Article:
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“Chaconne, Anyone?” Steinhardt Says Why


Why is the “Chaconne from Partita No. 2 in D minor of J. S. Bach “the masterpiece that every aspiring violinist must study and eventually perform?” First violinist of the famed Guarneri String Quartet and author of two books, Violin Dreams and Indivisible by Four: A String Quartet in Pursuit of Harmony, Arnold Steinhardt, came to the Gardner Museum, Sunday, October 4, to answer his own question before a dedicated and expectant collection of listeners.

Billed as an afternoon of conversation and performance, this singular encounter promised to be as inviting as it would be illuminating. Who would not want to get the inside scoop from one in possession of rich firsthand and hands-on knowledge?

“I have good news and bad news,” Steinhardt began. Jennifer Koh would be performing the Partita—the good news. With a “minor inflammation of elbow,” Steinhardt did not want to pick up his violin and not play his best, the bad.

Conversation it was not, storytelling it was, and at its best — totally engaging, entirely enjoyable and fabulously informative. As a child, Steinhardt “didn’t really like Bach, or more accurately, he thought, “didn’t understand Bach.” He understood the American folk melodies found in the popular beginner’s book for violin, A Tune A Day. His parents believed that Bach was good for him and so took him to concerts.

And like his parents, one of Steinhardt’s “giants of the Pantheon,” Jascha Heifetz, once said that “Bach was like spinach; you’re not meant to like it, but it’s good for you.” But it was when Steinhardt heard another giant, violinist Mischa Elman, play the Chaconne from the D minor Partita that the young boy’s life changed. It was Elman’s “gorgeous sound,” his way of bringing out “patterns” in the piece, and his extraordinary way of making the instrument sound like the human voice in expressing “all kinds of feelings and emotions.”

“Later that night in bed,” Steinhardt “thought of not becoming fireman or policeman but a concert violinist playing the Chaconne before an audience.”

We were also introduced to the Chaconne, which for Steinhardt means two things: “a basso ostinato or security blanket, a comfort zone” with “variations always different, always changing.” It was one of his first teachers, Toscha Seidel, who assigned Steinhardt the Chaconne. Another teacher, who he remembered as being known as one who “could teach a table to play the violin,” said, “if you wanted to call yourself a violinist, you had to play Bach.”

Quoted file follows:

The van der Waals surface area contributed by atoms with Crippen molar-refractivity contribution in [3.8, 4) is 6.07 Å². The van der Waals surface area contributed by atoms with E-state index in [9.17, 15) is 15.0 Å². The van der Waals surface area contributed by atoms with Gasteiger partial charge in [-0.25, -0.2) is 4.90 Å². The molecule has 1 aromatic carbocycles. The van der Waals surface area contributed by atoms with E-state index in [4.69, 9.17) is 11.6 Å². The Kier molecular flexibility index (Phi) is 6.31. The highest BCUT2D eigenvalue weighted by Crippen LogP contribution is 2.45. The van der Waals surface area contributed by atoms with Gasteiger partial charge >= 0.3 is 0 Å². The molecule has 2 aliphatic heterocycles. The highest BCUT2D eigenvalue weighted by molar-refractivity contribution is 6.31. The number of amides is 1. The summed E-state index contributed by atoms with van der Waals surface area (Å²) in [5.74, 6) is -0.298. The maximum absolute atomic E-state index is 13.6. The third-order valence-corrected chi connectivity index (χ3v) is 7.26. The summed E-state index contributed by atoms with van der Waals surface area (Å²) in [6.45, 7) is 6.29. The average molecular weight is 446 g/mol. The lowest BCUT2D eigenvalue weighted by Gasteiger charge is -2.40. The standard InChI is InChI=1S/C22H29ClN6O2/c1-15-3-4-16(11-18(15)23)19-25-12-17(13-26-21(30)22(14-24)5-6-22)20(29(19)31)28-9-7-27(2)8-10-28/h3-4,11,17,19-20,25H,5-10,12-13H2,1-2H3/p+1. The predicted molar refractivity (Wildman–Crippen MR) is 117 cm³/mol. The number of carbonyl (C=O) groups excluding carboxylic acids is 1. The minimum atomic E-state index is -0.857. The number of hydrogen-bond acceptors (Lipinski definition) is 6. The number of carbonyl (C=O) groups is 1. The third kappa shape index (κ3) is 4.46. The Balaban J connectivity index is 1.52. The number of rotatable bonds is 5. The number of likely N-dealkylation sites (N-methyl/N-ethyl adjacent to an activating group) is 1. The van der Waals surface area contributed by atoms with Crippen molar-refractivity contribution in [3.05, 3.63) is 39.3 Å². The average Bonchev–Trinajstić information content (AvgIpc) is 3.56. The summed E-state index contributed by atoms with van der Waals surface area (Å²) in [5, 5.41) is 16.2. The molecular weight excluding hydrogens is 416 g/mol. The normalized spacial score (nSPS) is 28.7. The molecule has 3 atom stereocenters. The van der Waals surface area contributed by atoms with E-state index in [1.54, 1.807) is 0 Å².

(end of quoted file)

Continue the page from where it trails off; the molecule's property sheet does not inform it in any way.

After playing Bach for Pablo Casals, Steinhardt and his friends had dinner at a restaurant recommended not only for its food but for its gypsy violinist extraordinaire. Recognizing Steinhardt, he quieted his band down and went on to play Bach with startling abandon and in the most moving of ways. The idea was, not everything has to be played perfectly to pull off Bach.

And it was the brother of Broadway’s Frank Loesser, Arthur Loesser, who asked Steinhardt “Do you know how to dance?” Loesser then danced the five dances of the Partita: Allemande, Corrente, Sarabande, Gigue, and Chaconne. Ralph Berkowitz   introduced analysis exposing the “blueprints” of Bach’s masterpiece. And from the writings of Lao Tzu came the idea of a building not being an entity of roof and walls, but a space that is lived-in

Arnold Steinhardt presented Jennifer Koh “as a builder” playing the blueprint of Bach at a certain time and place in her life — that “even with the same blueprint the outcome will always be different in some way or another.”

Jennifer Koh’s performance of the Partita was a total disappointment. No human voice, no “gypsy-like” freedom, no dancing, no blueprint: none were evident in this 30-minute-plus work. Rather than drawing this listener in, her abstract, grating sounds pushed me away.  During the performance, Bach’s manuscript was projected on a screen for all to follow.

A brief question and answer session followed. Someone asked how long does it take before you feel comfortable enough to play a piece like the Chaconne in public? “Comfortable?” replied Steinhardt, “That’s a new concept to me. These are scary pieces!”

Go to his website if only to give a listen to Bluefields, A West Hollywood Rumba for Arnold, a most wonderfully suave duet that will bring a smile while lightly lifting the spirit — much the same way Steinhardt did for us this afternoon.

David Patterson, Professor of Music and Chairman of the Department at U. Mass Boston for the past 15 years, was recipient of a Fulbright Scholar Award in Teaching and the Chancellor’s Distinction in Teaching Award. Also a composer, he lives in Watertown.

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